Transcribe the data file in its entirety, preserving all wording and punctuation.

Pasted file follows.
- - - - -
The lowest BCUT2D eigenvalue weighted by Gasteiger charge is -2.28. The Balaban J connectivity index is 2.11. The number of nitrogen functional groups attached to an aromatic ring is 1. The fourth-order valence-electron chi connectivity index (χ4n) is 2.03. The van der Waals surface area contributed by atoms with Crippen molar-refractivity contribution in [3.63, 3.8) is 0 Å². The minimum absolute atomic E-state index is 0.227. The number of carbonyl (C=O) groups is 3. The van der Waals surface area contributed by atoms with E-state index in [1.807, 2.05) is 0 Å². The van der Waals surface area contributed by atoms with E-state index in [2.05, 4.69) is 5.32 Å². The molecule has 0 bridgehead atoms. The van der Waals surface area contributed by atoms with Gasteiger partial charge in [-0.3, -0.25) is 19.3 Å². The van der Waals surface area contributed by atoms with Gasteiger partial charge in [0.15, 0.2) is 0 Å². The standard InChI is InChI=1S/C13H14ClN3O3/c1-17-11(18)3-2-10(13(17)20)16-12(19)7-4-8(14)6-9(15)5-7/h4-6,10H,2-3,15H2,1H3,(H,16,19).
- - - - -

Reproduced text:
The lowest BCUT2D eigenvalue weighted by Gasteiger charge is -2.28. The Balaban J connectivity index is 2.11. The number of nitrogen functional groups attached to an aromatic ring is 1. The fourth-order valence-electron chi connectivity index (χ4n) is 2.03. The van der Waals surface area contributed by atoms with Crippen molar-refractivity contribution in [3.63, 3.8) is 0 Å². The minimum absolute atomic E-state index is 0.227. The number of carbonyl (C=O) groups is 3. The van der Waals surface area contributed by atoms with E-state index in [1.807, 2.05) is 0 Å². The van der Waals surface area contributed by atoms with E-state index in [2.05, 4.69) is 5.32 Å². The molecule has 0 bridgehead atoms. The van der Waals surface area contributed by atoms with Gasteiger partial charge in [-0.3, -0.25) is 19.3 Å². The van der Waals surface area contributed by atoms with Gasteiger partial charge in [0.15, 0.2) is 0 Å². The standard InChI is InChI=1S/C13H14ClN3O3/c1-17-11(18)3-2-10(13(17)20)16-12(19)7-4-8(14)6-9(15)5-7/h4-6,10H,2-3,15H2,1H3,(H,16,19).